Bill Murray is Everywhere You Want to Be

By Lawrence Gennari – Chief curator, Authors & Innovators

I’m a big Bill Murray fan and my fondness for his work and his enigmatic style, both on-screen and off, has grown over the years. Whether he is photobombing tourists or visiting Fall River for pierogies, his Zelig-like ability to show up, to be intentional, in the moment and randomly there, speaks to all of us who dream of a world where every day could be spent doing what we love to do. That has me thinking about entrepreneurs and the creation of innovative businesses, not because everyone actually is ready to start and run a new venture, but instead because we all should be thinking about our life’s possibilities and who we want to be. So what movies and books might Bill recommend to anyone with an entrepreneurial mind-set? Unless he returns a message I might leave on his iconic 800 number (which is the only way anyone can connect with him for the last decade), I can only imagine.

Let’s start with one of Bill’s first films, Ghostbusters, the fun and familiar tale of three paranormal investigators who lose their plum university positions and decide to strike out on their own with not much money, no meaningful organization, and just an idea for a market-defining new service.

The movie is hilarious and shows how entrepreneurs who are smart (and lucky) enough can take advantage of an immediate (and paranormal) market need. Could such a crazy business ever get off the ground? Ask Jules Pieri, co-founder of The Grommet and author of the thoughtful and entertaining new book How We Make Stuff Now, a must-read for anyone who wants to launch an innovative product. Overall, it’s a compelling first-hand narrative from one of the region’s most recognized and successful entrepreneurs. The Grommet team has launched thousands of products and dreams. Pieri’s well-learned tips on marketing, positioning, financing and partnering are timely and true, and she skillfully weaves unique “grommet” (product or service) examples into every chapter.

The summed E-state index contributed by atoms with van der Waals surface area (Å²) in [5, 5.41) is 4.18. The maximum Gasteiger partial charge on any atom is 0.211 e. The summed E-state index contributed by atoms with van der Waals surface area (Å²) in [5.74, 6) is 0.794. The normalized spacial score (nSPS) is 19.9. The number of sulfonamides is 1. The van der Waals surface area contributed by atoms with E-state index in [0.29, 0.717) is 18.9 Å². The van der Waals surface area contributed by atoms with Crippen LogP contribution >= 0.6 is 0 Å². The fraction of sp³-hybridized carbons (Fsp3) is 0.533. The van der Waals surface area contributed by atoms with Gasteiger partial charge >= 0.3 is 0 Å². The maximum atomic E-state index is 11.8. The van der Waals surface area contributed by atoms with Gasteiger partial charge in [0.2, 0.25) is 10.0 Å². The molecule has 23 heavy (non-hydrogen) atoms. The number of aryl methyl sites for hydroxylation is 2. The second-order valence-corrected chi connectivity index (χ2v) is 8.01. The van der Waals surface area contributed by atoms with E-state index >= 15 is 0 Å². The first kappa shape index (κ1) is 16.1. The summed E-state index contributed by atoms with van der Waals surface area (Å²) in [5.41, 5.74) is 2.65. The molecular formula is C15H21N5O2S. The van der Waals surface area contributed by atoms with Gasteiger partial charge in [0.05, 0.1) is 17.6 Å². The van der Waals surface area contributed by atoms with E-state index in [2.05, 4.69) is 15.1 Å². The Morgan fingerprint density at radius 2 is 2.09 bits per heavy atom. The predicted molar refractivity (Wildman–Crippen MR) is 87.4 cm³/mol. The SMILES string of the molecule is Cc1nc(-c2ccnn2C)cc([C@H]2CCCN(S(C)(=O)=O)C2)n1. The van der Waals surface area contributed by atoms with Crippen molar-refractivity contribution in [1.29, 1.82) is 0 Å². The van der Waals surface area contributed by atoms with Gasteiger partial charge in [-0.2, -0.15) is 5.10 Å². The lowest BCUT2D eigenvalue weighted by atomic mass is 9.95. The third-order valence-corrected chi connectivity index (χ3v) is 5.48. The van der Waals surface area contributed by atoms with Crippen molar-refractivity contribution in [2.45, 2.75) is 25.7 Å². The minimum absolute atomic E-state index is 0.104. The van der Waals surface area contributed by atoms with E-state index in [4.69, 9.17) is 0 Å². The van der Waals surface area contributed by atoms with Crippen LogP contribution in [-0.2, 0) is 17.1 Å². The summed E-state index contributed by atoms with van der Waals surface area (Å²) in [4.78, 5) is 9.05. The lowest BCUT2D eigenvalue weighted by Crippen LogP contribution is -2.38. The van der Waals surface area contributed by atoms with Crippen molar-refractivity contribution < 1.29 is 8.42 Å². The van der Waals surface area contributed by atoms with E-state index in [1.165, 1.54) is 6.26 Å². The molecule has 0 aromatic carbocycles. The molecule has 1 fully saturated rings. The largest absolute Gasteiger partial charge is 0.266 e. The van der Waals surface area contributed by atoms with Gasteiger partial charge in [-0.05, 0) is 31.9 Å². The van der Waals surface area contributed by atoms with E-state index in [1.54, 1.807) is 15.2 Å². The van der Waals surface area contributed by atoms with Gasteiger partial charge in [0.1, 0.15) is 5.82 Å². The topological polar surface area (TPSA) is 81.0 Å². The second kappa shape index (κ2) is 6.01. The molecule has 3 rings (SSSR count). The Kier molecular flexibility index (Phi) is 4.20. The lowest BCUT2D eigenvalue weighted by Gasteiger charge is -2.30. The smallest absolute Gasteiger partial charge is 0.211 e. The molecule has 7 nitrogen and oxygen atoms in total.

Of course, entrepreneurs can’t just rely on timing and a cool new idea. They also need persistence and pluck, best demonstrated in Groundhog Day, in which Murray portrays Phil Connors, a TV weatherman caught in an endless life loop until he can learn about his best and truest self. I love this film, especially the memorable scenes of a dispirited Phil driving first off a cliff in a stolen orange truck, groundhog in tow, and then again on train tracks in a purple Eldorado with police in hot pursuit — another day, another drive forward.  Bill Murray would love car enthusiast and cultural historian Dan Albert’s new book: Are We There Yet: The American Automobile, Past, Present and Driverless, a witty, thorough and incredibly engaging history of how automobile innovators from Henry Ford to Lee Iacocca persisted through depressions, world wars, and recessions to bring us the driving experiences that have shaped our lives today. Where and how indefatigable entrepreneurs like Elon Musk will drive us next is still a work in progress.

Finally, no entrepreneurial venture can persist or thrive without funding and on this point, you might consider Murray’s most underrated comedy Quick Change, in which Bill’s character, “Grimm,” dressed as a sad clown and aided by two other incompetent co-conspirators, ridiculously and successfully robs a bank, only to screw up the getaway almost completely.

No, I’m not suggesting that you steal from a bank — but only instead that you should talk to one. Before you do that, read former SBA Administrator Karen Mills’ outstanding new book: FinTech, Small Business & the American Dream, a smart, savvy, and useful landscape of lending, fintech, and small business. Mills knows how the engine of small business powers the U.S. and her recommendations about how to sustain it through technology are thoughtful and direct. Her observations about how small banks can anchor communities are especially astute and important. Relationships still matter, especially today and even with online banking. As even a sad clown might tell you, access to the money just might be the easy part. What happens next can be an adventure, and you can never have enough friends.

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